By Brooke Showers
COPPER-gold miner OZ Minerals, an industry leader in achieving gender diversity targets, says the sector needs to grow its pool of women in senior executive roles and retain that talent to take on board positions.
When OZ Minerals chairman Neil Hamilton first came on board in 2010, the first thing he wanted to do was appoint a female board member.
That same year, OZ appointed its first female board member, former BP Australia chief financial officer Rebecca McGrath as an independent non-executive director, who is still with the business.
Presenting at a Women on Boards networking forum last week, Hamilton said it was old news now debating whether boards need to be more diverse and the debate had moved on to how was the best way to do it. “Five years ago, the debate was a group of guys sitting in a boardroom saying, ‘I think we’re going to have to appoint a woman to this board’,” Hamilton said. “The debate now is about what is the best way of changing our diversity practice. “We all understand the issue of under-representation on the board. “We understand the debate is going on and we understand and accept that ASX corporate governance advisors, media, shareholder groups [and] groups like Women on Boards are actively involved in encouraging this debate.”
There is increasing recognition in the mining industry that it is in a business’s best interest to have a diverse board. “The debate has gone to a new level and it’s a far better, more intelligent and proactive debate,” Hamilton said. “It will possibly lead to the sorts of outcomes that Women on Boards are talking about. “Whether it will match the exact timelines, it won’t go in a straight line, but be assured it has a momentum now which can’t be constrained.”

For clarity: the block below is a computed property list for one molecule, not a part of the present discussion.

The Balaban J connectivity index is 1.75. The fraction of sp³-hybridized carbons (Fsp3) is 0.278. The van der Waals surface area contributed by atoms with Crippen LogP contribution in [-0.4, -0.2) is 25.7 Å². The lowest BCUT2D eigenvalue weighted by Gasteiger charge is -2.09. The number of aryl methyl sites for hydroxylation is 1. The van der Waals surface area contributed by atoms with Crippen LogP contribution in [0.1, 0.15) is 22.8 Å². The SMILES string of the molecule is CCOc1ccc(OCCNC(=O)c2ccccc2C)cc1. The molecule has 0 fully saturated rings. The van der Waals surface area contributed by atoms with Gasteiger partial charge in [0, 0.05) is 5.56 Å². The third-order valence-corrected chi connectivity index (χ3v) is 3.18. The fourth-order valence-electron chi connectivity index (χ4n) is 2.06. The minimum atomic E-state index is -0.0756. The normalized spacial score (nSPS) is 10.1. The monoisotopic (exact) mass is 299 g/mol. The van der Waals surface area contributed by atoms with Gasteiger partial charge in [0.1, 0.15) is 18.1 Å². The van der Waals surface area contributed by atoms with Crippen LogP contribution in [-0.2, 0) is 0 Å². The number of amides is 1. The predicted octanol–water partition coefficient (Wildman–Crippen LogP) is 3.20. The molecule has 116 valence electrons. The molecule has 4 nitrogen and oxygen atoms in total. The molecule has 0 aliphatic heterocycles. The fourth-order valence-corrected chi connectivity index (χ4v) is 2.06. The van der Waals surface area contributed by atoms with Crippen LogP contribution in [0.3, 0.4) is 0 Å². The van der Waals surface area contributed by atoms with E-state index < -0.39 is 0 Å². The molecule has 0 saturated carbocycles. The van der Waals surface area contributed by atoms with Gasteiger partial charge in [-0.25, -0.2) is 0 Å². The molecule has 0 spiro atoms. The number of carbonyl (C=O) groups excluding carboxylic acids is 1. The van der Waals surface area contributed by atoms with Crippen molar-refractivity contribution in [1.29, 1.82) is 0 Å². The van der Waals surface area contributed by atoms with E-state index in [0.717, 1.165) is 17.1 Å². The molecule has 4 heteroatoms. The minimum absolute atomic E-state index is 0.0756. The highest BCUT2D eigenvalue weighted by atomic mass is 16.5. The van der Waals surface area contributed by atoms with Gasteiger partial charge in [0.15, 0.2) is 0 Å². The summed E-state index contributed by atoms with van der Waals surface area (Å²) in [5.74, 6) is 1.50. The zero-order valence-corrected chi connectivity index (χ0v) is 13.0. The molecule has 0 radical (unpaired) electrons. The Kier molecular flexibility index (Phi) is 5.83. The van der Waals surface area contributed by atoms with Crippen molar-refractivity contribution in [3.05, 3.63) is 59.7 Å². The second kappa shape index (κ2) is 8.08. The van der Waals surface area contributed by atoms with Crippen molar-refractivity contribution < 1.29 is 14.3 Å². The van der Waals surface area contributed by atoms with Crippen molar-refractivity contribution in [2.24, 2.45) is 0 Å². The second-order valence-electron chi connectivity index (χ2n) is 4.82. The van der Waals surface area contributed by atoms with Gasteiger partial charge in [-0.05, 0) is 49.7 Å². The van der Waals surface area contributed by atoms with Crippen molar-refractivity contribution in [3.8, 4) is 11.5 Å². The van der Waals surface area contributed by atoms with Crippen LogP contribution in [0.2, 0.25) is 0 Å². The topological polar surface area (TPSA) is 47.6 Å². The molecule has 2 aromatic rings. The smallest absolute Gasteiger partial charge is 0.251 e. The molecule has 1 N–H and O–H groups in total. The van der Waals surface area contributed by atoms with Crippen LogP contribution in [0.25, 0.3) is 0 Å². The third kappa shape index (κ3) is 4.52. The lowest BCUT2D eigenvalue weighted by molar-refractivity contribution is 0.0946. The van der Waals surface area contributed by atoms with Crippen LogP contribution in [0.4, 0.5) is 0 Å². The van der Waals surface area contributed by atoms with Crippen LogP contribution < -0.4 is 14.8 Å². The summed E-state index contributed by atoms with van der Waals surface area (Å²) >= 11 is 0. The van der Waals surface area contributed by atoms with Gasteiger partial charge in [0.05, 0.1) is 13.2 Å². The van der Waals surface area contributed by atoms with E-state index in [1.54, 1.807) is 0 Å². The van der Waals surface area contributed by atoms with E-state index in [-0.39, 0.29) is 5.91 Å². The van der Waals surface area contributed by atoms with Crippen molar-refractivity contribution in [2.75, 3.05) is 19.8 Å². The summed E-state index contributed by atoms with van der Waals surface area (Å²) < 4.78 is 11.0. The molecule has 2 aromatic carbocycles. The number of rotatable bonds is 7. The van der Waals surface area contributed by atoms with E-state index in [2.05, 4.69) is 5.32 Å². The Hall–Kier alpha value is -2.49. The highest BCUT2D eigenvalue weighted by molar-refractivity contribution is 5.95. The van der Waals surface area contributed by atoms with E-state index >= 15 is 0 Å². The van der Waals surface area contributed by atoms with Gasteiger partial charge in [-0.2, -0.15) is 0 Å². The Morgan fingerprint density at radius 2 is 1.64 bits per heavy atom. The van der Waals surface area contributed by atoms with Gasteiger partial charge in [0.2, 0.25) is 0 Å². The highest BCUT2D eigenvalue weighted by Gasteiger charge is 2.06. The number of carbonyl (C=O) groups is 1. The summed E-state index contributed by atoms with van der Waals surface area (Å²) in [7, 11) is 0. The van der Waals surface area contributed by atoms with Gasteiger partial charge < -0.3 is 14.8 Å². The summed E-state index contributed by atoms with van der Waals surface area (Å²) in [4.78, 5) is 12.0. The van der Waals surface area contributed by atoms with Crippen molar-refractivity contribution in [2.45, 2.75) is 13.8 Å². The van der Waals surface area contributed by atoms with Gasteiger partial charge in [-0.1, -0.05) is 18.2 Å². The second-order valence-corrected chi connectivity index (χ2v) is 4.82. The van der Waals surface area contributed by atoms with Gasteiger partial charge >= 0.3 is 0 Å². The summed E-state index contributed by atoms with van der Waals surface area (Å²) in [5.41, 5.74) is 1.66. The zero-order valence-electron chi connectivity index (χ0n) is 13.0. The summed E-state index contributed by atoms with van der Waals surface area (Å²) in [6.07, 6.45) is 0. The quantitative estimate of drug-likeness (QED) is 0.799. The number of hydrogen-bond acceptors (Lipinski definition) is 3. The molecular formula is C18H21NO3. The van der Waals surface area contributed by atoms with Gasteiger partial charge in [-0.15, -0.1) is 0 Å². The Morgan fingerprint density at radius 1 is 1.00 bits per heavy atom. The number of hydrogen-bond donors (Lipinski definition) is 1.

In 2011, OZ Minerals set targets for its diversity which included having female board members at all times, employing at least one indigenous Australian to a supervisor role and ensuring multiple entry level operational roles were being recruited for, with at least one reserved for a female applicant.
In OZ Mineral’s business leadership area, which includes positions directly reporting to the chief executive officer, there are four people employed and one is female. Women make up 16% of the work force at superintendent level, 30% in supervisory and tertiary roles, and 29% at individual level.
Hamilton said to achieve some of the gender diversity outcomes many companies were striving for and increase the amount of female non-executive directors, it was fundamental to first increase the percentage of women in executive leadership roles in corporations.
“Grow the talent – that is the most important objective we should be pursuing,” Hamilton said. “The talent pool won’t develop overnight, however I’d very much like to see the focus be driven on this issue of increasing the size of the talent pool.”
Hamilton said boards needed to look outside the traditional directorship pool to women in senior executive roles and people who are thinking of a five to seven-year transition from executive life to a life as a non-executive director.